Make sacred garments for your brother Aaron to give him dignity and honor. Exodus 28:2
The Red Dress project was conceived by British artist Kirstie Macleod and has become an exhibit in museums and galleries around the world. For thirteen years, eighty-four pieces of burgundy silk traveled across the globe to be embroidered upon by more than three hundred women (and a handful of men). The pieces were then constructed into a gown, telling the stories of each contributing artist—many of whom are marginalized and impoverished.
Like the Red Dress, the garments worn by Aaron and his descendants were made by many “skilled workers” (Exodus 28:3). God’s instructions for the priestly attire included details that told the collective story of Israel, including engraving the names of the tribes on onyx stones that would sit on the priests’ shoulders “as a memorial before the Lord” (v. 12). The tunics, embroidered sashes, and caps gave the priests “dignity and honor” as they served God and led the people in worship (v. 40).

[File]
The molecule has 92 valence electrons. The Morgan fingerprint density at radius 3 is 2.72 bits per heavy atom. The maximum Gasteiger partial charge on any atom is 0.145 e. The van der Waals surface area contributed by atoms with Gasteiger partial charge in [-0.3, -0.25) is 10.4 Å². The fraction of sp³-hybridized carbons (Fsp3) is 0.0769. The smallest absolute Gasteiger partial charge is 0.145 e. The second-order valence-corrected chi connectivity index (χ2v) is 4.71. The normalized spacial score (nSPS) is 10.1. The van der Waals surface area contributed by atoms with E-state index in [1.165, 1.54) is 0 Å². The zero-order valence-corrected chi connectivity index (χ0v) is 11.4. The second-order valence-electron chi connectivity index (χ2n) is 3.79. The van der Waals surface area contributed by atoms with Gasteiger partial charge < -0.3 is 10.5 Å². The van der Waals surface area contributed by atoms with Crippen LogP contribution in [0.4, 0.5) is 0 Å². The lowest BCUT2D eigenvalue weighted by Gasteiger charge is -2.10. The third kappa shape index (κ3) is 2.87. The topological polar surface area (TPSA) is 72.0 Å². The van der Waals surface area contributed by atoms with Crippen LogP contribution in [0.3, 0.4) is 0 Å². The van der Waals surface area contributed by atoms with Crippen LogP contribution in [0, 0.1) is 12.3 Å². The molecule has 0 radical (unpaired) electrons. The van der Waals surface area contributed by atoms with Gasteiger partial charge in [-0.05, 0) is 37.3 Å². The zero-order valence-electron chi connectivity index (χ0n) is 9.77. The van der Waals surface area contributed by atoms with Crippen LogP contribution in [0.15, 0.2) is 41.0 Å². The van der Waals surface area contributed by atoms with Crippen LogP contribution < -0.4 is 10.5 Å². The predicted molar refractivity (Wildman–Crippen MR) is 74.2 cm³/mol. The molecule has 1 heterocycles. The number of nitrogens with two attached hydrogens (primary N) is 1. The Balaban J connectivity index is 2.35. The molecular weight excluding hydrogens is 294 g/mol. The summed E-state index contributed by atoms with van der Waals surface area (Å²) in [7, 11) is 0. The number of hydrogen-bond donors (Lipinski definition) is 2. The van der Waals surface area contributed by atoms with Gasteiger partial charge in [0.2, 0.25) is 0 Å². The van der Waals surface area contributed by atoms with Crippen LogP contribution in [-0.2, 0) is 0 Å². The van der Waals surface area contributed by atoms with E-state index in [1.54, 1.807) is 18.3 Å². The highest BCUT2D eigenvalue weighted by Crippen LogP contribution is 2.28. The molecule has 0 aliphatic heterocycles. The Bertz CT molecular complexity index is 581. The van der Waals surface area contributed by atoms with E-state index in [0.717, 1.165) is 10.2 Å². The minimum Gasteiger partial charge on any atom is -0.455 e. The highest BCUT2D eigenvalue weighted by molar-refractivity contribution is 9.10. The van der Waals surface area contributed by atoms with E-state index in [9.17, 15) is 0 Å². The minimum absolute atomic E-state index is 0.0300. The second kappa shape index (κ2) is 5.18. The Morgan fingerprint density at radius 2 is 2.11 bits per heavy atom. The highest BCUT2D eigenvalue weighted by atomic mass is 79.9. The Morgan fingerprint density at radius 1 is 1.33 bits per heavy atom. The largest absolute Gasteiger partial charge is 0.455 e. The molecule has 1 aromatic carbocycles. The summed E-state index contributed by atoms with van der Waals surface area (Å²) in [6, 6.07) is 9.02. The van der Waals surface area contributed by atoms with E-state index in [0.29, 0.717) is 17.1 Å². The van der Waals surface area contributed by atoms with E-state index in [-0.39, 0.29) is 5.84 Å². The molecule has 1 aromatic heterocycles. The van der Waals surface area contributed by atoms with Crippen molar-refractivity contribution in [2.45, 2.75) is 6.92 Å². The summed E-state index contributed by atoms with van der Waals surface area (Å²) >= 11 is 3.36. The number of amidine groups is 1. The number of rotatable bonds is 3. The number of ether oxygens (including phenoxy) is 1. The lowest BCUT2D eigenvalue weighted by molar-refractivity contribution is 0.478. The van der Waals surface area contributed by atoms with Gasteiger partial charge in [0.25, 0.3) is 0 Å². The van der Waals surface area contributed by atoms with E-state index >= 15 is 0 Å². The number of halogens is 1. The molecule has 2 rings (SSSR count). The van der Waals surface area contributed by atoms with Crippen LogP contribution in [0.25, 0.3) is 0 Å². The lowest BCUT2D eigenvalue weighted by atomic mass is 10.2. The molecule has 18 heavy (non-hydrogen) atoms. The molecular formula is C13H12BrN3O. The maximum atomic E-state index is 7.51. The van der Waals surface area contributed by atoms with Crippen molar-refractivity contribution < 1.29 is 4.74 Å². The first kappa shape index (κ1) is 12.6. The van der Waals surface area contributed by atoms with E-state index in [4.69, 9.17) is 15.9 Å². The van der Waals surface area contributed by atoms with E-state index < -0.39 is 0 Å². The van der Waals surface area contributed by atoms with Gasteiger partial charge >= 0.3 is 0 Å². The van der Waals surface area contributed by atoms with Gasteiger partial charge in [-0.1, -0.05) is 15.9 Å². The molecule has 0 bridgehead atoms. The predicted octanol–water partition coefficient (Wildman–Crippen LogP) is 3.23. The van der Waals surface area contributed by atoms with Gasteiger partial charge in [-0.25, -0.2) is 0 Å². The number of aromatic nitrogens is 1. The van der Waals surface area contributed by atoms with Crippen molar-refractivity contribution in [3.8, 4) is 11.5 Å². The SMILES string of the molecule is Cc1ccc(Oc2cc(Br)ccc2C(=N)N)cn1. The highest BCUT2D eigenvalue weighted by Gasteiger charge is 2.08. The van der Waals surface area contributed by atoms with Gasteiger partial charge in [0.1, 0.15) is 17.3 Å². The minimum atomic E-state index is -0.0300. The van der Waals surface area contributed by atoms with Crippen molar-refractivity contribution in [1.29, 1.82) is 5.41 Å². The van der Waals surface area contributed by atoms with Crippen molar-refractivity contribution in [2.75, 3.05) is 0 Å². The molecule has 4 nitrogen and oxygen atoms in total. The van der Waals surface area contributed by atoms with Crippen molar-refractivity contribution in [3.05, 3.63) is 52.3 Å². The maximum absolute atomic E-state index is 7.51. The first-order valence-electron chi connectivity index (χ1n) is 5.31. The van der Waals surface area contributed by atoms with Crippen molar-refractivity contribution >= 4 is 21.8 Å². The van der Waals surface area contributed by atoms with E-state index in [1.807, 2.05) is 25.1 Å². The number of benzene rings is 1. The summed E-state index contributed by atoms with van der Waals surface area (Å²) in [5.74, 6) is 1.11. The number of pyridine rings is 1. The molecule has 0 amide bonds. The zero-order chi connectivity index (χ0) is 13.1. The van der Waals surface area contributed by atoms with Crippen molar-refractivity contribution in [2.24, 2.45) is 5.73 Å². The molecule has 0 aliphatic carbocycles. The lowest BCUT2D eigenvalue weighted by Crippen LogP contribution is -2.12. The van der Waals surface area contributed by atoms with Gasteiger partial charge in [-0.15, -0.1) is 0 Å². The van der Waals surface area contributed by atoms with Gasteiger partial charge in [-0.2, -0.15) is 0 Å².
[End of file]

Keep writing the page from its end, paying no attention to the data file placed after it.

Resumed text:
As new covenant believers in Jesus, we—together—are a priesthood of believers, serving God and leading one another in worship (1 Peter 2:4–5, 9); Jesus is our high priest (Hebrews 4:14). Though we don’t wear any particular clothing to identify ourselves as priests, with His help, we “clothe [ourselves] with compassion, kindness, humility, gentleness and patience” (Colossians 3:12).
Which of the attributes from Colossians do you most need to put on today? How else has God “outfitted” you for service to Him?
Please clothe me, Jesus, in compassion, kindness, humility, gentleness, and patience.
Exodus 19:3–Numbers 10:10 contains the account of the covenant (treaty) between God and Israel given on Mount Sinai. Exodus 28 provides detailed directions for the priests’ garments. The priests were the people’s representatives before God and were to be holy men worthy of the office. They performed the daily sacrifices, maintained the tabernacle, and demonstrated how to follow God. The high priest, Aaron, oversaw the other priests and Levites. His garments would “distinguish him as a priest set apart for [God’s] service” (v. 3 nlt).